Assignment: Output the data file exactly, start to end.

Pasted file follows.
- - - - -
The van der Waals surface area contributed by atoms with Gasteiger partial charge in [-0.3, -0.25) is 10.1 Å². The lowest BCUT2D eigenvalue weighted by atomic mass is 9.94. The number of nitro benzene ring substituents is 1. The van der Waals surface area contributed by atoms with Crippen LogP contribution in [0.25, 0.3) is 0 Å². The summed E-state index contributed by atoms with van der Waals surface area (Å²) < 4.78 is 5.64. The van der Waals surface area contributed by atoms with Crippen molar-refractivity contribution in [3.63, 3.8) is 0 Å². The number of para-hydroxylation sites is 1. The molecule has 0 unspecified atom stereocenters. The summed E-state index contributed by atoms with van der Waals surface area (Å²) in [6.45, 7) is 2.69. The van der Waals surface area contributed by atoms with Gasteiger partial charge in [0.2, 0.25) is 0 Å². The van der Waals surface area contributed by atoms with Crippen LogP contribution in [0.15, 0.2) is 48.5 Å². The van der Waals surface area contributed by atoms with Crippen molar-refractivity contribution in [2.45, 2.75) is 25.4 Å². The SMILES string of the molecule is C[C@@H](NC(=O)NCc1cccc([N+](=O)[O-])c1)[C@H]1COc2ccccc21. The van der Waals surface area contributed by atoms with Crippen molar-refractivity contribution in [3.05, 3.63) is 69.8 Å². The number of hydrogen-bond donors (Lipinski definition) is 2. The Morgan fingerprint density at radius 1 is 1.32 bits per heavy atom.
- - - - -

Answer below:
The van der Waals surface area contributed by atoms with Gasteiger partial charge in [-0.3, -0.25) is 10.1 Å². The lowest BCUT2D eigenvalue weighted by atomic mass is 9.94. The number of nitro benzene ring substituents is 1. The van der Waals surface area contributed by atoms with Crippen LogP contribution in [0.25, 0.3) is 0 Å². The summed E-state index contributed by atoms with van der Waals surface area (Å²) < 4.78 is 5.64. The van der Waals surface area contributed by atoms with Crippen molar-refractivity contribution in [3.63, 3.8) is 0 Å². The number of para-hydroxylation sites is 1. The molecule has 0 unspecified atom stereocenters. The summed E-state index contributed by atoms with van der Waals surface area (Å²) in [6.45, 7) is 2.69. The van der Waals surface area contributed by atoms with Gasteiger partial charge in [0.2, 0.25) is 0 Å². The van der Waals surface area contributed by atoms with Crippen LogP contribution in [0.15, 0.2) is 48.5 Å². The van der Waals surface area contributed by atoms with Crippen molar-refractivity contribution in [2.45, 2.75) is 25.4 Å². The SMILES string of the molecule is C[C@@H](NC(=O)NCc1cccc([N+](=O)[O-])c1)[C@H]1COc2ccccc21. The van der Waals surface area contributed by atoms with Crippen molar-refractivity contribution in [3.05, 3.63) is 69.8 Å². The number of hydrogen-bond donors (Lipinski definition) is 2. The Morgan fingerprint density at radius 1 is 1.32 bits per heavy atom.